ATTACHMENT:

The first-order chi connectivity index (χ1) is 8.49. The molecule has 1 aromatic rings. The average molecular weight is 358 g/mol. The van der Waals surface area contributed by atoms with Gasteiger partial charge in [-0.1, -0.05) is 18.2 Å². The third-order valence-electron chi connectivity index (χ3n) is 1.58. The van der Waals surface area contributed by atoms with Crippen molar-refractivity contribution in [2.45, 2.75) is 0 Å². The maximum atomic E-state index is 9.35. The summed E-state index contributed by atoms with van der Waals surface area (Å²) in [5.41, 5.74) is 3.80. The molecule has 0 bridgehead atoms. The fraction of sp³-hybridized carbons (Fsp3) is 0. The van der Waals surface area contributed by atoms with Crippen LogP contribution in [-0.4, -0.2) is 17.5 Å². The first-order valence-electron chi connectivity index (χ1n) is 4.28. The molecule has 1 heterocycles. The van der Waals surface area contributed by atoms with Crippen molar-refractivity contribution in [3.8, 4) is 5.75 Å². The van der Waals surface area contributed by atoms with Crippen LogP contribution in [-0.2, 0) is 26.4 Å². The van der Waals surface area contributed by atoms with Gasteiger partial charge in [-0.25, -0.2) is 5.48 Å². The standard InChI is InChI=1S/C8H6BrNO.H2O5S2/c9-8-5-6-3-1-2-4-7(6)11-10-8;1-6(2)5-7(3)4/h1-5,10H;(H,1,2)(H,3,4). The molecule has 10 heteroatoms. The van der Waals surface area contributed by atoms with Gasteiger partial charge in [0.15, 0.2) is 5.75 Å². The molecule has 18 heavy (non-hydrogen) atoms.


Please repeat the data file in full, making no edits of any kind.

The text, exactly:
The first-order chi connectivity index (χ1) is 8.49. The molecule has 1 aromatic rings. The average molecular weight is 358 g/mol. The van der Waals surface area contributed by atoms with Gasteiger partial charge in [-0.1, -0.05) is 18.2 Å². The third-order valence-electron chi connectivity index (χ3n) is 1.58. The van der Waals surface area contributed by atoms with Crippen molar-refractivity contribution in [2.45, 2.75) is 0 Å². The maximum atomic E-state index is 9.35. The summed E-state index contributed by atoms with van der Waals surface area (Å²) in [5.41, 5.74) is 3.80. The molecule has 0 bridgehead atoms. The fraction of sp³-hybridized carbons (Fsp3) is 0. The van der Waals surface area contributed by atoms with Crippen LogP contribution in [-0.4, -0.2) is 17.5 Å². The first-order valence-electron chi connectivity index (χ1n) is 4.28. The molecule has 1 heterocycles. The van der Waals surface area contributed by atoms with Crippen molar-refractivity contribution in [3.8, 4) is 5.75 Å². The van der Waals surface area contributed by atoms with Crippen LogP contribution in [-0.2, 0) is 26.4 Å². The van der Waals surface area contributed by atoms with Gasteiger partial charge in [-0.25, -0.2) is 5.48 Å². The standard InChI is InChI=1S/C8H6BrNO.H2O5S2/c9-8-5-6-3-1-2-4-7(6)11-10-8;1-6(2)5-7(3)4/h1-5,10H;(H,1,2)(H,3,4). The molecule has 10 heteroatoms. The van der Waals surface area contributed by atoms with Gasteiger partial charge in [0.15, 0.2) is 5.75 Å². The molecule has 18 heavy (non-hydrogen) atoms.